Substance abuse is always almost preceded by an underlying, deeper problem within individuals. Post traumatic stress disorder contributes immensely as such an underlying problem, pushing sufferers to turn to substances–whether legal or illegal–as a means to escape from themselves and lessen the intensity of symptoms.

Let’s call it what it is: self-medication.

Alcohol is an excellent example of a popular substance among PTSD sufferers, and endorphins are a major culprit in this trend. Endorphins are released upon enduring a traumatic event, and their function is to assist in numbing physical and mental pain. As endorphin levels decrease to normal, drinking alcohol increases endorphins, so the pain is once again muted.

Drugs come in three primary categories–pharmaceutical, psychoactive (alcohol, nicotine and caffeine) and recreational drugs (hallucinogens, opiates and amphetamines). Some are the lesser evil; most will do considerable damage, especially when abused. You may feel good in the short term, but the long term consequences have proven statistical problems, often worsening your own situation and health.

The majority of those diagnosed with PTSD will have a Substance Use Disorder (SUD) or lesser addiction (coffee or nicotine).

This isn’t anything new for those who have PTSD. Chances are that at some point prior to diagnosis or after, you became addicted to something within the three primary categories.

The National Center for PTSD states: “Women who go through trauma have more risk for drinking problems. They are at risk for drinking problems even if they do not have PTSD. Both men and women who have been sexually abused have higher rates of alcohol and drug use problems than others.”

Up to three quarters of those who have survived abusive or violent trauma report drinking problems. Up to a third of those who survive traumatic accidents, illness, or disasters report drinking problems. 60-80% of Vietnam Veterans seeking PTSD treatment have alcohol abuse problems. Alcohol problems are more common for survivors who have ongoing health problems or pain.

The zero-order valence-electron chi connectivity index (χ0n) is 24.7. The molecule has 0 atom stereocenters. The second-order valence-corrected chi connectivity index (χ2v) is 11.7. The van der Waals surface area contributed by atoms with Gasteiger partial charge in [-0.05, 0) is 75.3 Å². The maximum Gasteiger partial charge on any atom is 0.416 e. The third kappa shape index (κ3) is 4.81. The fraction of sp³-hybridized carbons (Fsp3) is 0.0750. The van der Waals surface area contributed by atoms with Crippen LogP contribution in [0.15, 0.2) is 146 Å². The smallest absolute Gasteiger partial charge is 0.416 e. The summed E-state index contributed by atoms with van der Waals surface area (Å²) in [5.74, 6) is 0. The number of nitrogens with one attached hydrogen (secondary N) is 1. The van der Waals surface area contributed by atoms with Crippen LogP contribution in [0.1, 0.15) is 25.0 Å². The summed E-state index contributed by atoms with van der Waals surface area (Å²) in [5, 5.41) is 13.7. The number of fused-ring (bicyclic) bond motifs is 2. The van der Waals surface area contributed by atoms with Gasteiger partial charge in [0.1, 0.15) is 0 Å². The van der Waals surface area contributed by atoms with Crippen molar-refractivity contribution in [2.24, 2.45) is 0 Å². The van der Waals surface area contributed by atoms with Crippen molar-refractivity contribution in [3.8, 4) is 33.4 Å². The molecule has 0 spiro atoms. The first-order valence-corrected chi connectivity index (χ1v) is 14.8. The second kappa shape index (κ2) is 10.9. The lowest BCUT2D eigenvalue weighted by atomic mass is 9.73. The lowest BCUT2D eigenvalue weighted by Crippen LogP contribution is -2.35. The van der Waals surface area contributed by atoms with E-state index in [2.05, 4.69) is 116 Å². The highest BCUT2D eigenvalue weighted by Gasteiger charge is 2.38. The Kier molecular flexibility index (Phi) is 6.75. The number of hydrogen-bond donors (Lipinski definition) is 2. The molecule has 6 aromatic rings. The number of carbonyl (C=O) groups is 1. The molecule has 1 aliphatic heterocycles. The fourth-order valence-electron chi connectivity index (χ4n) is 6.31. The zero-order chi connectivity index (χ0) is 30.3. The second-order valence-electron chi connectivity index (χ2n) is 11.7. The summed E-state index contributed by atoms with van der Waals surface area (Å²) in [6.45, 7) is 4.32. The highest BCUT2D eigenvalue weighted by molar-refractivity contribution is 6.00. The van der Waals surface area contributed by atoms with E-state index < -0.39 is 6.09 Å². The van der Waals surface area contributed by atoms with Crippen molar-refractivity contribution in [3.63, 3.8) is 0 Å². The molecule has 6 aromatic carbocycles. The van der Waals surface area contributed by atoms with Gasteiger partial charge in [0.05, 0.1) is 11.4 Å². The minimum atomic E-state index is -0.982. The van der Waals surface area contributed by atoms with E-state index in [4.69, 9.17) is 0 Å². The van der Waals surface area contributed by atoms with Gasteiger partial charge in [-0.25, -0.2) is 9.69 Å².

A significant problem with all three categories of addiction is that they contain uppers and downers. In other words, some make you feel great while others cause outright depressive episodes. The majority of those diagnosed PTSD are also diagnosed with a depressive disorder.

Think about it simply–whether you’re addicted to uppers or downers, they all lead downwards for you. You may feel good from a drug; you then have withdrawal from that drug. That leads to continued use. Your body progressively becomes more tolerant of the drug. You either increase the dose or increase the intensity of drug choice to maintain the desired effect, self-titrating your use to continue the efficacy of the substance.

With every dose, your body strives further towards a withdrawal problem. You feel good (upper) and then feel bad (downer). It becomes a vicious cycle. You’re an addict who added another problem. Don’t feel bad. Again, the majority of those diagnosed with PTSD have some level of addiction at some point to help them cope with trauma symptoms.

Alcohol makes you depressed and can increase anger and potential for violence. Hallucinogens increase paranoia symptoms. Coffee and other drugs increase anxiety. All the while, a sufferer believes these drugs are helping them cope with their PTSD, and they may be doing that as a short-term goal to lessen symptom severity, but overall, every type of addiction is leading towards early health disease and conditions and likely death.

The simple truth is that addiction makes PTSD symptoms worse in the long-term.

Treatment for alcohol and drug abuse can vary significantly depending on the individual and addiction severity. It is common to treat the addiction first or in combination with PTSD treatment. There are residential facilities such as Serenity at Summit who offer detox and residential care services, therapies such as Cognitive Behavioural Therapy (CBT) and prolonged exposure (PE), which are geared towards dual treatment of PTSD and SUD.

Acceptance & Commitment Therapy (ACT) is a precise treatment for PTSD plus addiction, in that rather than trying to teach people to better control their thoughts, feelings, sensations, memories and other private events, ACT teaches to “just notice,” accept, and embrace private feelings and thoughts, especially previously unwanted ones.

A prominent treatment for treating PTSD with alcoholism is MDMA assisted psychotherapy. MAPS, the Multidiscipinary Association for Psychedelic Studies, have extensive research demonstrating approximately an 80% success rate, even for dual treatment–not the obvious treatment where hallucinogens are the addiction.

Lastly, there are pharmacological treatments to aid drug and alcohol withdrawal symptoms during detoxification, which can be dangerous for those hoping to quit powerful drugs ‘cold turkey.’ Obviously these require strict guidelines and dosage when treating an addict.

There is an example article for further reading: “The Role of Uncontrollable Trauma in the Development of PTSD and Alcohol Addiction.” If alcohol is your primary concern, I highly recommend reading this scholarly article.

What’s your addiction? What are the positives and negatives of your addiction for yourself?